Singularity University summer GSP now free (for those who get in.) Wanna come? Wanna speak?

As some of you may know, I have been working as chair of computing and networking at Singularity University. The most rewarding part of that job is our ten week summer Graduate Studies Program. GSP15 will be our 7th year of it. This program takes 80 students from around the world (typically over 30 countries and only 10-15% from North America) and gives them 5 weeks of lectures on technology trends in a dozen major fields, and then 5 weeks of forming into teams to try to apply that knowledge and thinking to launch projects that can seriously change the world. (We set them the goal of having the potential to help a billion people in 10 years.)

The classes have all been fantastic, and many of the projects have gone on to be going concerns. A lot of the students come in with one plan for their life and leave with another.

It’s about to get better. One big problem was that the program is expensive. Last year we charged almost $30,000 (it includes room and board) and most of the scholarships were sponsored competitions in different countries and regions. This limits who can come.

Larry Page and Google helped found Singularity U in 2009, and has stepped up massively this year with a scholarship fund that assures that all accepted students will attend free of charge. Students will either get in through one of the global contests, or be accepted by the admissions team and given a full scholarship. It means we’ll be able to select from the best students in the world, regardless of whether they can afford the cost.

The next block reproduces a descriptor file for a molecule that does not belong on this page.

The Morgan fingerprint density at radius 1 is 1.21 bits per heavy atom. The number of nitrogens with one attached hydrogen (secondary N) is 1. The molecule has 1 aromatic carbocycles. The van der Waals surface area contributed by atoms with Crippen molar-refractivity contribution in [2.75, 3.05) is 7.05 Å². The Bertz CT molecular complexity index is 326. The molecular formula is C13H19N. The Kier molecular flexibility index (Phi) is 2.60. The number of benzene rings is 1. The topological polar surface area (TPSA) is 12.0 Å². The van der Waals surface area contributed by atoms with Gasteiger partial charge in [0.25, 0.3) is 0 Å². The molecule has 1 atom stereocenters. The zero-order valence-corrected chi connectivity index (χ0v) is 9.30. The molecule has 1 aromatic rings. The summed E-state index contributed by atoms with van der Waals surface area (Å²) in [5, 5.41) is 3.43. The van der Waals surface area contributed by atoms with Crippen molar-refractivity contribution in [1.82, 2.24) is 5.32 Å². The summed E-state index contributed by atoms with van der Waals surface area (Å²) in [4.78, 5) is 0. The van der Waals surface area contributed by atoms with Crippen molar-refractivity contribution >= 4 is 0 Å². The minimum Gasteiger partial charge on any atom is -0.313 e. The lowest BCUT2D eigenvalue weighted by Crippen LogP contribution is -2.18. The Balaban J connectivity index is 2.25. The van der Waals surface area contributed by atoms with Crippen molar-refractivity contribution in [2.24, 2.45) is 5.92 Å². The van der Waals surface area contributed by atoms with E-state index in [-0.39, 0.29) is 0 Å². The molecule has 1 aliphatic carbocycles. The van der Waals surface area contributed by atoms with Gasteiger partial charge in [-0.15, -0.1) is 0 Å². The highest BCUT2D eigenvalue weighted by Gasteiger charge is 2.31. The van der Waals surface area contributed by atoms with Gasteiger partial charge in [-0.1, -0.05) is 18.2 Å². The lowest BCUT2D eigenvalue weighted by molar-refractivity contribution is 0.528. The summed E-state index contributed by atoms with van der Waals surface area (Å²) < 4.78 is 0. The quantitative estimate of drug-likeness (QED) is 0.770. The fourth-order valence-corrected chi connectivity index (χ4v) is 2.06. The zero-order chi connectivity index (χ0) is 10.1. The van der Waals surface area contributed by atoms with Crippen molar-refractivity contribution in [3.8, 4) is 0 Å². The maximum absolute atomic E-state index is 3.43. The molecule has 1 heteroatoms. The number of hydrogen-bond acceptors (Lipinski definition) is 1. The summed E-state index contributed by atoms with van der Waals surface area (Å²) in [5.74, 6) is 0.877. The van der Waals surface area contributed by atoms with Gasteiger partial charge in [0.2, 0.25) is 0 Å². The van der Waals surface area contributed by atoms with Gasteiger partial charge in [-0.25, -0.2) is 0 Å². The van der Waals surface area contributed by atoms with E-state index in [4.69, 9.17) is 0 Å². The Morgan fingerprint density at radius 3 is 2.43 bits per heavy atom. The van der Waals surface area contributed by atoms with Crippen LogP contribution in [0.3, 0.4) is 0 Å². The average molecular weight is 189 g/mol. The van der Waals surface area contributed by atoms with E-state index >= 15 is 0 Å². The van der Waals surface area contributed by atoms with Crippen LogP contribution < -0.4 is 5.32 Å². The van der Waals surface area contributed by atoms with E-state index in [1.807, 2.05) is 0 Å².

In spite of the name, SU is not really about “the singularity” and not anything like a traditional university. The best way to figure it out is to read the testimonials of the graduates.

Students come in many age ranges — we have had early 20s to late 50s, with a mix of backgrounds in technology, business, design and art. Show us you’re a rising star (or a star that has done it before and is ready to do it again even bigger) and consider applying.

Speaking at SU

In the rest of the year we do a lot of shorter programs, from a couple of days to a week, aimed at providing a compressed view of the future of technology and its implications to a different crowd — typically corporate, entrepreneur and investor based. As that grows, we need more speakers, and I’m particularly interested in finding new folks to add related to computing and networking technologies. We do this all over the planet, which can be a mix of rewarding and draining, though about half the events are in Silicon Valley. There are 3 things I am looking for:

  • The chops and expertise in your field to do a cutting edge talk — why do we start listening to you?
  • Great speaking skills — why do we keep listening to you?
  • All else being equal, I seek more great female and minority speakers to reverse Silicon Valley’s imbalances, which we suffer as well.

Is this you, or do you have somebody to recommend? Contact me (btm@templetons.com) for more details. While top-flight people generally have some of their own work to talk about, and I do use speakers sometimes on very specific topics, the ideal speaker is a great teacher who can cover many topics for audiences who are very smart but not always from engineering backgrounds.

Our next public event is March 12-14 in Seville, Spain — if you’re in Europe try to make it.

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His name is Brad Templeton. You figure it out.
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